Fiscal Decentralisation Theory

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A lot has been written to describe fiscal decentralisation theory in this chapter. The study considered this particular section important in the sense that theory is developed from observations of phenomena in question. World Bank (2003:3) identifies four main practical issues that concern fiscally decentralised systems. The assignment of responsibility for the provision of services across different tiers of government, the assignment of revenue-raising powers, intergovernmental fiscal transfers and lastly the sub-natural borrowing. The assignment of responsibility for service provision option argues that every multi-tiered fiscal system has responsibility for the provision of a particular type of service. This service is usually assigned across…show more content…
It has been observed that this usually results in some level of mismatch between spending responsibilities and revenue-raising powers for local (sub-national) government. This challenge has resulted in the need for some form of fiscal transfer from one level to the other level of government; usually from the central to local (sub-national) government is needed to correct this abnormality. This challenge, is often referred, to as vertical fiscal imbalance. Vertical fiscal imbalance; which is defined as a mismatch between the revenue-raising powers and expenditure responsibilities of each level of government; where a shortfall in revenue for one level of government (typically the regional level) is made up by grants funded from the surplus revenue of the other (typically the central government) This form of transfer has been named intergovernmental fiscal transfers. Fiscal transfers to correct vertical fiscal imbalance, also face design challenge. Related to the fundamental question of vertical fiscal imbalance is the issue of, how fiscal transfers should be designed? In this regard, the first-order issue concerns the share of general purpose (for unconditional or untied) transfers related to specific purpose (or conditional or tied) financial…show more content…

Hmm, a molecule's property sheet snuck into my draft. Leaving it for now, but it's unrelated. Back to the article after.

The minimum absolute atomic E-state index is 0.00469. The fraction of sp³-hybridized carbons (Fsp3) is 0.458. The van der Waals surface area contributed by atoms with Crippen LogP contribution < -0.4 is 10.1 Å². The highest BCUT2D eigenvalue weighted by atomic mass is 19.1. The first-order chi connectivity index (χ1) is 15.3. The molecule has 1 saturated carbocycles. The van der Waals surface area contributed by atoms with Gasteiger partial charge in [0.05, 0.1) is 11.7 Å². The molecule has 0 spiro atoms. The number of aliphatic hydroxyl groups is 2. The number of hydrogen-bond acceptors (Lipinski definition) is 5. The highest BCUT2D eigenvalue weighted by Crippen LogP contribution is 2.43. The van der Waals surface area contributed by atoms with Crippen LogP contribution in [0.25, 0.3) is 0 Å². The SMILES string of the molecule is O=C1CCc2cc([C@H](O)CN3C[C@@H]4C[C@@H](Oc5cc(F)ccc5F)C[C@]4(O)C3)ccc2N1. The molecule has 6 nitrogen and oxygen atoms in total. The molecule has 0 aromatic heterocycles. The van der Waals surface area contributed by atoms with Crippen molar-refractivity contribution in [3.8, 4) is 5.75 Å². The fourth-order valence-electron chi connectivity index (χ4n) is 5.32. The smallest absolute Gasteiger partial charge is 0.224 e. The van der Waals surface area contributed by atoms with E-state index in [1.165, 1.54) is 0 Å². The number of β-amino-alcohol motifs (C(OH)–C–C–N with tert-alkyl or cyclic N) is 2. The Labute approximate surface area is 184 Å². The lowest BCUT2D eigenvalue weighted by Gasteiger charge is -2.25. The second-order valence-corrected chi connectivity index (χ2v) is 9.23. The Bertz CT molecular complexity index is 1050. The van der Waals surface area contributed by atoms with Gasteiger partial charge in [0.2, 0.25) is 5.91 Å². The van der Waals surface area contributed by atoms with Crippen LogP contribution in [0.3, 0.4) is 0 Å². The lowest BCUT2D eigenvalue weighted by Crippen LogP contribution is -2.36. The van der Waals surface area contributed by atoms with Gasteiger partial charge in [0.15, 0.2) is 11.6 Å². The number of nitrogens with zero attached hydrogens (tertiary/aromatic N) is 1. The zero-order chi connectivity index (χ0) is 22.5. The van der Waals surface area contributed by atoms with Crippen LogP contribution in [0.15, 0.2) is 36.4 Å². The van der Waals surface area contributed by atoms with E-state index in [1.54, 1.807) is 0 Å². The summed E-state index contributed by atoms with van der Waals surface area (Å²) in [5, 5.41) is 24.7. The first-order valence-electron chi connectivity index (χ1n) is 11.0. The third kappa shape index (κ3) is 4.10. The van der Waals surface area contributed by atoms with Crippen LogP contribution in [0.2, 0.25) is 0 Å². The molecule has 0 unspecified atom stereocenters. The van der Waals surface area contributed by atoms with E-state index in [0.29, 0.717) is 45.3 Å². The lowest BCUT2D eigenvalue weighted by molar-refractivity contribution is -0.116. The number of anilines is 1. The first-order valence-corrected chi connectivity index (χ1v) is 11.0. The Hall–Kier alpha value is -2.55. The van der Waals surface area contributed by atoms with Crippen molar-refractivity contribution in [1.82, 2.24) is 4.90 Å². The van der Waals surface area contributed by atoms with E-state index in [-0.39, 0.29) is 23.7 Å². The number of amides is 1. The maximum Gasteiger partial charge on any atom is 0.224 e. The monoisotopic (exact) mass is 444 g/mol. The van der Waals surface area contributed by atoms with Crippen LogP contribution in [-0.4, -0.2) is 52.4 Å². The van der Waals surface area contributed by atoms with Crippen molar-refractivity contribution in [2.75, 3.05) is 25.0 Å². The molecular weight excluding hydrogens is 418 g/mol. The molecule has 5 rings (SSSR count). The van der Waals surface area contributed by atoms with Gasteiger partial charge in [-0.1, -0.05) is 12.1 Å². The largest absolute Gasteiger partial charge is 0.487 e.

Furthermore, it was argued that in the absence of significant intervention from the national government, financial markets send a clear signal of local governments’ performances by providing borrowings or block them from accessing the financial market. The first generation theory also suggests that local government should be given the space to manage and service their own debt, but in conjunction with transparent accounting arrangements for public sector finances (Vo,

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